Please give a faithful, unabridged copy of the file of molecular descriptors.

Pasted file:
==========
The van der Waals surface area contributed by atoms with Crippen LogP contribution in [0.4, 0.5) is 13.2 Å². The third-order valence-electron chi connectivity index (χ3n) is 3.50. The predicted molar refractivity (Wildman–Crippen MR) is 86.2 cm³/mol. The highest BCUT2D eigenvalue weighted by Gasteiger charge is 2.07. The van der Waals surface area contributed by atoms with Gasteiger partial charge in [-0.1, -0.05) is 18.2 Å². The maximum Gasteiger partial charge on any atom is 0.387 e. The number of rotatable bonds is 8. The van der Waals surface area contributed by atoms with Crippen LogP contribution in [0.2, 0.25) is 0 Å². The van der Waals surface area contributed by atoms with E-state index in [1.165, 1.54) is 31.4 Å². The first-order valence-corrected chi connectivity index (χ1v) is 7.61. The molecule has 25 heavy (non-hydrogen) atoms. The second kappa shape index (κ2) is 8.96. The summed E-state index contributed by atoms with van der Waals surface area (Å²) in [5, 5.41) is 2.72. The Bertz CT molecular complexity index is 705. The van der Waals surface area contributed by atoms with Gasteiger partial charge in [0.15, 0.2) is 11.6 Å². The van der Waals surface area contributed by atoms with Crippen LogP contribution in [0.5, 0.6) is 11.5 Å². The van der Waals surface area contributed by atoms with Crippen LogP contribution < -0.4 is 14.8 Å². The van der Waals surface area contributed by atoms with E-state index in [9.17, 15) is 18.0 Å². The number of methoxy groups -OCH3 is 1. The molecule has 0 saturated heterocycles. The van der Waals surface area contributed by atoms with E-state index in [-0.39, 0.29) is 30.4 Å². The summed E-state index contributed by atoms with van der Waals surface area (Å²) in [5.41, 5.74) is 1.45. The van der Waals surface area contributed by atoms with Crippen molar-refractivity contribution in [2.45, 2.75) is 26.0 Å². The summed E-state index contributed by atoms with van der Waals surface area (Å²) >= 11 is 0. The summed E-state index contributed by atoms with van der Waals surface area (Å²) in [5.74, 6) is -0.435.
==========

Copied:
The van der Waals surface area contributed by atoms with Crippen LogP contribution in [0.4, 0.5) is 13.2 Å². The third-order valence-electron chi connectivity index (χ3n) is 3.50. The predicted molar refractivity (Wildman–Crippen MR) is 86.2 cm³/mol. The highest BCUT2D eigenvalue weighted by Gasteiger charge is 2.07. The van der Waals surface area contributed by atoms with Gasteiger partial charge in [-0.1, -0.05) is 18.2 Å². The maximum Gasteiger partial charge on any atom is 0.387 e. The number of rotatable bonds is 8. The van der Waals surface area contributed by atoms with Crippen LogP contribution in [0.2, 0.25) is 0 Å². The van der Waals surface area contributed by atoms with E-state index in [1.165, 1.54) is 31.4 Å². The first-order valence-corrected chi connectivity index (χ1v) is 7.61. The molecule has 25 heavy (non-hydrogen) atoms. The second kappa shape index (κ2) is 8.96. The summed E-state index contributed by atoms with van der Waals surface area (Å²) in [5, 5.41) is 2.72. The Bertz CT molecular complexity index is 705. The van der Waals surface area contributed by atoms with Gasteiger partial charge in [0.15, 0.2) is 11.6 Å². The van der Waals surface area contributed by atoms with Crippen LogP contribution in [0.5, 0.6) is 11.5 Å². The van der Waals surface area contributed by atoms with Crippen LogP contribution < -0.4 is 14.8 Å². The van der Waals surface area contributed by atoms with E-state index in [9.17, 15) is 18.0 Å². The number of methoxy groups -OCH3 is 1. The molecule has 0 saturated heterocycles. The van der Waals surface area contributed by atoms with E-state index in [-0.39, 0.29) is 30.4 Å². The summed E-state index contributed by atoms with van der Waals surface area (Å²) in [5.41, 5.74) is 1.45. The van der Waals surface area contributed by atoms with Crippen molar-refractivity contribution in [2.45, 2.75) is 26.0 Å². The summed E-state index contributed by atoms with van der Waals surface area (Å²) >= 11 is 0. The summed E-state index contributed by atoms with van der Waals surface area (Å²) in [5.74, 6) is -0.435.